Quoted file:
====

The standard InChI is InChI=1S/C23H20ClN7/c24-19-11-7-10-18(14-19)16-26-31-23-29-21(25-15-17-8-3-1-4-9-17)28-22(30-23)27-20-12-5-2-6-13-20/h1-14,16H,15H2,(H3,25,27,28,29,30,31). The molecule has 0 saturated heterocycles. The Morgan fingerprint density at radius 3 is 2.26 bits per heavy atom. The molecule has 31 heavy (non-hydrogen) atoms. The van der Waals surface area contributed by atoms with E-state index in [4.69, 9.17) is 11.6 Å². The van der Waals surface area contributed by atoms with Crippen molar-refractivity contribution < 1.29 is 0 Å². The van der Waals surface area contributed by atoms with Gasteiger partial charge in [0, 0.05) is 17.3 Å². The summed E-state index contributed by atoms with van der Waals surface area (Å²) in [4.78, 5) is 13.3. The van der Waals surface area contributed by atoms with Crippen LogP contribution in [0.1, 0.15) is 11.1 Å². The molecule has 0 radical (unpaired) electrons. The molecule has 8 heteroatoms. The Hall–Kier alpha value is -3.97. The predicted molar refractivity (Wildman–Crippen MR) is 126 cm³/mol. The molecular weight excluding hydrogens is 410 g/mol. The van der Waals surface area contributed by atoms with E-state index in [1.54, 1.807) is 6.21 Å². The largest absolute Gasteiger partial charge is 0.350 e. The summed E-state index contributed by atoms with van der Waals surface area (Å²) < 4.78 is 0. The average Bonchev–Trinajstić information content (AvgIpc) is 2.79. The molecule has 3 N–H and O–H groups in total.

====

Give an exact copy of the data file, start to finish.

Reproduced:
The standard InChI is InChI=1S/C23H20ClN7/c24-19-11-7-10-18(14-19)16-26-31-23-29-21(25-15-17-8-3-1-4-9-17)28-22(30-23)27-20-12-5-2-6-13-20/h1-14,16H,15H2,(H3,25,27,28,29,30,31). The molecule has 0 saturated heterocycles. The Morgan fingerprint density at radius 3 is 2.26 bits per heavy atom. The molecule has 31 heavy (non-hydrogen) atoms. The van der Waals surface area contributed by atoms with E-state index in [4.69, 9.17) is 11.6 Å². The van der Waals surface area contributed by atoms with Crippen molar-refractivity contribution < 1.29 is 0 Å². The van der Waals surface area contributed by atoms with Gasteiger partial charge in [0, 0.05) is 17.3 Å². The summed E-state index contributed by atoms with van der Waals surface area (Å²) in [4.78, 5) is 13.3. The van der Waals surface area contributed by atoms with Crippen LogP contribution in [0.1, 0.15) is 11.1 Å². The molecule has 0 radical (unpaired) electrons. The molecule has 8 heteroatoms. The Hall–Kier alpha value is -3.97. The predicted molar refractivity (Wildman–Crippen MR) is 126 cm³/mol. The molecular weight excluding hydrogens is 410 g/mol. The van der Waals surface area contributed by atoms with E-state index in [1.54, 1.807) is 6.21 Å². The largest absolute Gasteiger partial charge is 0.350 e. The summed E-state index contributed by atoms with van der Waals surface area (Å²) < 4.78 is 0. The average Bonchev–Trinajstić information content (AvgIpc) is 2.79. The molecule has 3 N–H and O–H groups in total.